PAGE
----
Right now, though, the result is that the season is over for Red Sox fans. Well, except for hoping that Anaheim whips New York's ass (a definite possibility). It wasn't a "failure" except by the impossible standard of expecting your team to win the title every year. Once again the Sox made the post-season, the fifth time in six years under Terry Francona. In that time Boston has won two World Series. Boston is competitive every single year, and that is what you want from your team. So much has to go right for a team to hoist that trophy...no team can win it every year. For Boston to have grabbed two in six years...that's pretty damn good.


So the Sox have to look at 2010 now. There are a lot of things to think about. What to do with Mike Lowell and David Ortiz? Who is coming back to the bullpen? What will they do about Victor Martinez and Jason Varitek? Does Boston need another top-flight pitcher or will Buchholz continue to improve and is Daisuke back for real? And what about shortstop? Ah, the eternal question at shortstop...


So while my game commenting is over I'll still be on here writing...something. Probably stuff slagging the Yankees. Because there is never an off-season for that.

6 comments:

Aviv said...

All I can say about Wagner is, "see, I told you."

HeartyLarry said...

Well if you think it's always open season on the Yankees, this Yankee fan will have a comment or two on the Sox at this point. Pabelbon got his comeuppance on Sunday for his hubris and, by extension, so did the Sox and their fans. The Sox this year looked to me like the Yankees did last year. A team good enough to win 95 is very good indeed, but they won it ugly. Those of us on one side or the other of the Sox vs Stripes chasm understand the term schadenfrude very, very well and I am more than happy to see the Halos sweep the Sox after the past few encounters with them, I fully expect the Yanks to beat the Angels and turn the table there. So we'll see, the Angels were truly the other best team in the AL this year, the Sox were the also-rans in the top three. True in the season and the play-offs. This ALCS is about who is best in the AL. This Yankee fan is feeling more confident in the talent and attitude of his team than he has in 7 or 8 years.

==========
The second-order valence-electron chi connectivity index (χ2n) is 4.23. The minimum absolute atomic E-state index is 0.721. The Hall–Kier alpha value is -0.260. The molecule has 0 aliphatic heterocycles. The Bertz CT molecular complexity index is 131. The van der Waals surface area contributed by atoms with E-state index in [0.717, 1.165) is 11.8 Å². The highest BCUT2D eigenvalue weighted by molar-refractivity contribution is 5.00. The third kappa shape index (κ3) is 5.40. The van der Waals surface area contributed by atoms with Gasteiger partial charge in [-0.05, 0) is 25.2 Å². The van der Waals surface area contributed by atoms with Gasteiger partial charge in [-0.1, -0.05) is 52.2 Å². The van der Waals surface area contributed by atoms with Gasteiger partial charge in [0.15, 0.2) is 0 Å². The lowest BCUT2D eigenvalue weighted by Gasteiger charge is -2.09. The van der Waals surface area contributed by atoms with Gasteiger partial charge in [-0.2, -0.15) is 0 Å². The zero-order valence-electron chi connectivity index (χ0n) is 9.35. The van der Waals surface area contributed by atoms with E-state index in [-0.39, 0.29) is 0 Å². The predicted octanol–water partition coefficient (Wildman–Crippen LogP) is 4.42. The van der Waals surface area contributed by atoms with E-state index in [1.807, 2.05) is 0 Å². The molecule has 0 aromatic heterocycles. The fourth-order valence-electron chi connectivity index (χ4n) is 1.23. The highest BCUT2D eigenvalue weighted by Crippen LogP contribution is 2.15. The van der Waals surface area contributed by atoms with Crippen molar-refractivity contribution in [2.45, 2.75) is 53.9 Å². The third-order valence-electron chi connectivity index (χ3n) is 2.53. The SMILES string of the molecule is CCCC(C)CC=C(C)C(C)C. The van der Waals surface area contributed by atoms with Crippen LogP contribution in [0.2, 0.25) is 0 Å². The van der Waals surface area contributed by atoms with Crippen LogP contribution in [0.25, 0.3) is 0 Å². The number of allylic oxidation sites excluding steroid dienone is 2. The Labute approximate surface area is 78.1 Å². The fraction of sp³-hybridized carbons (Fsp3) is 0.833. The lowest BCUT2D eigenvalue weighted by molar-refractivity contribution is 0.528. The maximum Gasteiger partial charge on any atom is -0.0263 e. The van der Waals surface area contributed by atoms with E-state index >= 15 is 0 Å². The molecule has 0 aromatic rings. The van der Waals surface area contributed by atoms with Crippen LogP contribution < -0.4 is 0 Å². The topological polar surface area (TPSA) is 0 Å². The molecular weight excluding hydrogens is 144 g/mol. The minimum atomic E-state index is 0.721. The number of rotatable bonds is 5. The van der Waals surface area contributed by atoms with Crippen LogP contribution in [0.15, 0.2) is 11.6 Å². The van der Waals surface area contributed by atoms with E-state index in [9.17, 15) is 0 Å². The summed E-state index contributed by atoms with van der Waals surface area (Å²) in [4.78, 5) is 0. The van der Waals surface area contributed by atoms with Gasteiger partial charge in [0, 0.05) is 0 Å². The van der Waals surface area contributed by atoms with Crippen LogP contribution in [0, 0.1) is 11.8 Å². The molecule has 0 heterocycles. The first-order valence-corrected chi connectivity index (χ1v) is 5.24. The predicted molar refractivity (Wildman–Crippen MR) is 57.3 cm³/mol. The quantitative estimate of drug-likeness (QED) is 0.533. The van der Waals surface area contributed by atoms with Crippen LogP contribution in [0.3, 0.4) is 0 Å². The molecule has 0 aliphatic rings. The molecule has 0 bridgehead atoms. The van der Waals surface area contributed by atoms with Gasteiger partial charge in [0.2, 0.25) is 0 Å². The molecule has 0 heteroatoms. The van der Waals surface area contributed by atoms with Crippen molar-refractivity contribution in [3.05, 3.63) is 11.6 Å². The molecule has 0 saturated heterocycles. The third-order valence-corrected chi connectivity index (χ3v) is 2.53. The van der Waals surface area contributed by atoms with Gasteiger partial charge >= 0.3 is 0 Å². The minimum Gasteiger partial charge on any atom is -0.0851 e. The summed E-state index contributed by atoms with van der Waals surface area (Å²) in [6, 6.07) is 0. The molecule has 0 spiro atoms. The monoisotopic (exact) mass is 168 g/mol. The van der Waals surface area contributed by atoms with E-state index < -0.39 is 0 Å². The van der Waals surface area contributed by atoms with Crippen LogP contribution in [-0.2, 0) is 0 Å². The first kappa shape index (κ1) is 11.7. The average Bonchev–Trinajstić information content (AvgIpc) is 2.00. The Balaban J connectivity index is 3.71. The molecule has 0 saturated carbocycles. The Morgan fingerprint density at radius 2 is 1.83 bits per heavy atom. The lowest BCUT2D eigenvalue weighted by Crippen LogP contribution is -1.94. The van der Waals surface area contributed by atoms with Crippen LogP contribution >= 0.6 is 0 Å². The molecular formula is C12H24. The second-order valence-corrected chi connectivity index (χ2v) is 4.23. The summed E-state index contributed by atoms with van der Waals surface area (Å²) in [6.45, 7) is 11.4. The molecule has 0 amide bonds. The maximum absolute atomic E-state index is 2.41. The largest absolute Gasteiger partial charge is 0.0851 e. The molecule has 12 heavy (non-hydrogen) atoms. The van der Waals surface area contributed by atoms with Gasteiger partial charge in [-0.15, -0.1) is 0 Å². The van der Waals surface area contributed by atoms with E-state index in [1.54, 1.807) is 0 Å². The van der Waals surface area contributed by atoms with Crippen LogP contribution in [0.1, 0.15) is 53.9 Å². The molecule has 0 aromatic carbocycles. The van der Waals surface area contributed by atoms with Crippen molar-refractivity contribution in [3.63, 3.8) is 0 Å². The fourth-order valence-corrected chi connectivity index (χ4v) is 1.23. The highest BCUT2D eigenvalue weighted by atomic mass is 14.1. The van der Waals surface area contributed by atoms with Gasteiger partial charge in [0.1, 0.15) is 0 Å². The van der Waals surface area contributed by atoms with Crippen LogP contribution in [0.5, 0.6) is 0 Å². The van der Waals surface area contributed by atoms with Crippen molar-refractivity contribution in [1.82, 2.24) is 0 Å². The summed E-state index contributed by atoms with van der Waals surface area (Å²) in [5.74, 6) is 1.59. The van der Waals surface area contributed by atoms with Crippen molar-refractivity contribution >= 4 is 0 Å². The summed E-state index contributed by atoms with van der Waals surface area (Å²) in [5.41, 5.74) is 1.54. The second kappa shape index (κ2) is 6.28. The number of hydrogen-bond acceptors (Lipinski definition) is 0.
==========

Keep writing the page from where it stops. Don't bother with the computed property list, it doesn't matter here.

Aviv said...

I had to do some research on this, but bringing in a closer during the eighth does increase the chances of failure, even for a great closer such as Mariano Rivera.

Of Mariano's 35 postseason saves, 28 have been 1+ inning. That's impressive.

But he's also blown five postseaon save opportunities, four of which the Yankees went on to lose. In each of those five cases, Mariano was brought into the game in the eighth.

That said, if the Yankees need a big out to escape the eighth, I'd still want to see Mariano in there. He's the Yankees' best and in the postseason you go with your best.

Dave said...

Okay, so I wasn't completely off-base there. It just seems that once you extend your closer past three outs, the odds things go haywire increase.

And yes Aviv, you were right about Wagner. And now the SOB may retire and we won't even get the draft pick.

Larry, all I know is that I am an Angels fan for the next round.

Misty Mays said...

Has to be one of the biggest upsets in baseball history, I was shocked!

Craigga said...

I actually blame ZERO of this on Wagner. In fact, I'd like to see him stay, I won't say where in the 'pen, it riles up the legions.

So much up in the air, so many options to dispute. Should be an interesting and entertaining offseason for the Sox.